August 22nd, 2014 7:08 AM by Jackie A. Graves, President
those crafty sellers, disguising the deferred maintenance of their homes!
not saying they’ll lie, but if they can get away with selling the house and not having to spend
thousands of dollars on a moldy basement re-do?
it’s hard to blame them: they want to make the most of their home investment,
When buying a home, keep a keen eye peeled as you asses the
potential of your new house, and hopefully you can avoid the costly mistake of
buying a place that needs a lot of pricey repairs soon after closing.
at least, gain some leverage in negotiating costs and/or required fixes, so you
aren’t stuck with a new mortgage—and new repairs.
are some tell-tale signs to look for when buying a home:
of Deferred Maintenance
do you discover the true condition of a sale home? Use all your senses.
at the walls: cracks can indicate a shifting foundation. Signs of water damage, like peeling
ceilings, can indicate the need for roof repairs. New paint on a single wall
could hiding mildew, mold or water damage.
the basement. Do you detect a hint of mustiness? This could signify mold. Touch
the electrical faceplates—are they warm? Is that an odd shadow on a wall? Or a
bump that means a shoddy repair?
yourself these questions, too:
the masonry have visible cracks or crumbles?
there broken fixtures?
there any barricaded spaces in attics, basements or corners of rooms?
do the electrical outlets and vents look?
the doors and windows open and close as they should—with no sticking, uneven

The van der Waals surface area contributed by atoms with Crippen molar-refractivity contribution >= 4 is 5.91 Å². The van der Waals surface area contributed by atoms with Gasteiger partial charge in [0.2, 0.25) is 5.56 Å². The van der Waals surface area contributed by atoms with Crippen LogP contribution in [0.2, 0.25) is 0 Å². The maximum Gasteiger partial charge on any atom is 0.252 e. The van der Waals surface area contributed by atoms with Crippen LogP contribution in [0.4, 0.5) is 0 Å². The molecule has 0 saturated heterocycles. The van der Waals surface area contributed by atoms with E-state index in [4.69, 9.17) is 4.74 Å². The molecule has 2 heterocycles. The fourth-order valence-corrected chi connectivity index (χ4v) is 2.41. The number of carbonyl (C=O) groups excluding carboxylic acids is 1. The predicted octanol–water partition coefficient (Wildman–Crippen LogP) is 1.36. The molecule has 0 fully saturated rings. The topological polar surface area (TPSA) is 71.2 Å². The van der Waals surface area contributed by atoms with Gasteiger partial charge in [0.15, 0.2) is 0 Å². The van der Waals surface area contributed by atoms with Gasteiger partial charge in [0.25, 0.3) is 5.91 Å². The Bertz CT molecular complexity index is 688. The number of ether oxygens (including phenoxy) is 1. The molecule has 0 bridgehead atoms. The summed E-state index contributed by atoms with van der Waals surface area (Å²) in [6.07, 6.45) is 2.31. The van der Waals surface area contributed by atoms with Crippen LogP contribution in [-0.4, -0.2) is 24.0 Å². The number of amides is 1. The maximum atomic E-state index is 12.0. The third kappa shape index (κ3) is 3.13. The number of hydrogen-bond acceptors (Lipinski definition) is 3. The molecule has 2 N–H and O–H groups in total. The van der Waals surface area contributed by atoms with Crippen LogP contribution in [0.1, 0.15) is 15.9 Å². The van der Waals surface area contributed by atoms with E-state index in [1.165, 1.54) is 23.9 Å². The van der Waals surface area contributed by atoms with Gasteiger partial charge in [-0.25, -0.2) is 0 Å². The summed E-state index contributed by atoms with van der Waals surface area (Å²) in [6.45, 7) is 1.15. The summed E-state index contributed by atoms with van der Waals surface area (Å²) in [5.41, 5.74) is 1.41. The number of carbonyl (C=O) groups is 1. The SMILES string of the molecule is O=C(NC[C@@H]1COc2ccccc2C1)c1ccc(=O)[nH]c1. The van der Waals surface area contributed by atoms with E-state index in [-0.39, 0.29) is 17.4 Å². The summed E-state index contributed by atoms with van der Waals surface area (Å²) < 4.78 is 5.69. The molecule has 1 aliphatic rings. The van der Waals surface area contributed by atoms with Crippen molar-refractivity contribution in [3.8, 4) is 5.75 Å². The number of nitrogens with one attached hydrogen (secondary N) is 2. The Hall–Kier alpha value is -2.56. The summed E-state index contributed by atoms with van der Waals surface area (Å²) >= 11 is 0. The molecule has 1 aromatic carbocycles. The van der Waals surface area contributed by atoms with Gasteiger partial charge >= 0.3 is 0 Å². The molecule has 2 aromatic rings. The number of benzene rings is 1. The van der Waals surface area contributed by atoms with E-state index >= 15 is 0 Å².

corners or drafts?
Help From a Home Inspector When Buying a Home
you’re not alone in determining the conditions of prospective homes.
Home inspections become crucial here, as
they locate red flags. A qualified home inspector is trained to spot structural
and system problems that layman won’t notice. They can advise on potential
repairs. They’ll check the reliability of your heating and ventilation system,
and they also can spot foundation problems your untrained eye may skip.
reliance upon the expertise of the home inspector allows you to mount a little
offensive when buying a home. You can use the defects described in an
inspection report as an effective negotiating tool to get a better price with
lender’s appraiser may also have some thoughts. While they are tasked with
ensuring the lender is making a good investment, they may also spot some
issues. A new rule gives buyers the right to see the appraisal, which could note issues with the house.
Closely at the Neighborhood When Buying a Home
are buying into a neighborhood as well as into a home. Check red flags in the
area, too. Abandoned and boarded-up buildings or excessive amounts of
garbage and graffiti are obviously not good signs.
there local industry in the form of factories or business parks? Do neighbors
park on the streets or in garages? Are cars and debris filling adjacent yards?
In other words, do people take pride and care in their community? And are
there signs of stability and growth?
course, you may also see the good signs: senior citizens walking, children playing,
clean school yards, parks, convenient shopping, places of worship and a
public library. You knowwhat you want in a neighborhood. Make sure you see it.
Repair Issues When Buying a Home
you do find red flags, they may not tank the deal, as long as you bring them
up. A goodREALTOR® can help you with this.
issues—like plumbing, electrical wiring problems or structural concerns—could
push a motivated seller to agree to fix the problems or lower the price of the
home. Because if one buyers spots them, another one might, too.
the neighborhood, the home layout and the price all seem right, it might
be worth trying to push the seller to mitigate those flags. And once they’ve
finished, you’ll have the home you’ve always dreamed about right in front of you.
By: Anne Miller | Updated from a previous version by
Frank Alan Herch
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